Military road[edit]

After the Jacobite rising of 1715 when James Francis Edward Stuart attempted to regain the throne, the lack of roads in the Highlands prevented the British army from advancing to quell areas of unrest. General Wade was tasked with implementing a programme to build military roads from north-central Scotland through the Highlands to the forts in the Great Glen. They were constructed by officers and soldiers. William Caulfeild succeeded Wade in 1740 and constructed the road from Dumbarton via Tarbet to Inveraray through the Cowal where it is known as the "Rest and Be Thankful".[25]


In Victorian times tourism began to take hold on the Clyde coast. Steam propulsion started in 1812 and by the end of the 19th century, paddle steamers ferried thousands of Glaswegians doon the watter from Broomielaw in the city centre to holiday resorts including Dunoon on the Cowal.[26]

Sport and culture[edit]

The Loch Lomond and Cowal Way stretches for over 57 miles (92 kilometres) through Cowal, from Portavadie on the southeastern shore of Loch Fyne leading to Inveruglas on Loch Lomond, in the Loch Lomond and The Trossachs National Park.[27]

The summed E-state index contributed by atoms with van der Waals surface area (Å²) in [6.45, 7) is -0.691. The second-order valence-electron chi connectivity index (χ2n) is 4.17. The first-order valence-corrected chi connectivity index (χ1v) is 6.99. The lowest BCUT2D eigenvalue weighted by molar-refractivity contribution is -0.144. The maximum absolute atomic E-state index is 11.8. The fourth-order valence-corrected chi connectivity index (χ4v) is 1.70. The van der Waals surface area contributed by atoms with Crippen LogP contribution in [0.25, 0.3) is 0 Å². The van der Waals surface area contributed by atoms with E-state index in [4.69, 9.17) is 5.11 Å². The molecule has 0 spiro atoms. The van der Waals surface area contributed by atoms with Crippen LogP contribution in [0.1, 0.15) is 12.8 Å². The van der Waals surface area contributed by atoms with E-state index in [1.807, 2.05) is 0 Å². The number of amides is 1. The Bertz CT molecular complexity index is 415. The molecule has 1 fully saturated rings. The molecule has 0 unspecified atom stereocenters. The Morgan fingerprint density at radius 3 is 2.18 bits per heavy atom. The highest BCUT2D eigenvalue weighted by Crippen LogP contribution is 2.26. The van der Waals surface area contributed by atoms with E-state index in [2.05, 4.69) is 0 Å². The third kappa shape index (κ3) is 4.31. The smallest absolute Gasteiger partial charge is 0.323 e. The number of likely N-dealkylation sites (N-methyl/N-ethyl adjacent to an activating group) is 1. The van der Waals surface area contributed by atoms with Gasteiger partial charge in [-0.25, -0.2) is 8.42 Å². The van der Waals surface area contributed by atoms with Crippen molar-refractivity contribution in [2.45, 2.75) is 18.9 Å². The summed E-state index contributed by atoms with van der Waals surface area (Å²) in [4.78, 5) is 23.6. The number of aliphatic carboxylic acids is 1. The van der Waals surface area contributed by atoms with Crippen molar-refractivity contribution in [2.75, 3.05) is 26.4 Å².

The Cowal Highland Gathering, the annual highland games, are held annually in Dunoon stadium on the last Friday/Saturday of August.[28]


Old Castle Lachlan

Country estates[edit]

Benmore House

See also[edit]


  1. ^ " | Cowal North".
  2. ^ " | Cowal South".
  3. ^ " | Dunoon".
  4. ^ " | Hunter's Quay".
  5. ^ "Cowal". Ainmean-Àite na h-Alba: Gaelic Place-Names of Scotland. Retrieved 5 September 2023.
  6. ^ "Argyll Forest Park". Forestry Commission Scotland. Retrieved 11 December 2016.
  7. ^ "Archived copy" (PDF). Archived from the original (PDF) on 25 April 2012. Retrieved 3 November 2011.{{cite web}}: CS1 maint: archived copy as title (link)
  8. ^ "Clan Lamont Society".
  9. ^ "The Great Scottish Clans - Featured Clans".
  10. ^ a b c Ritchie 2001, p. 17.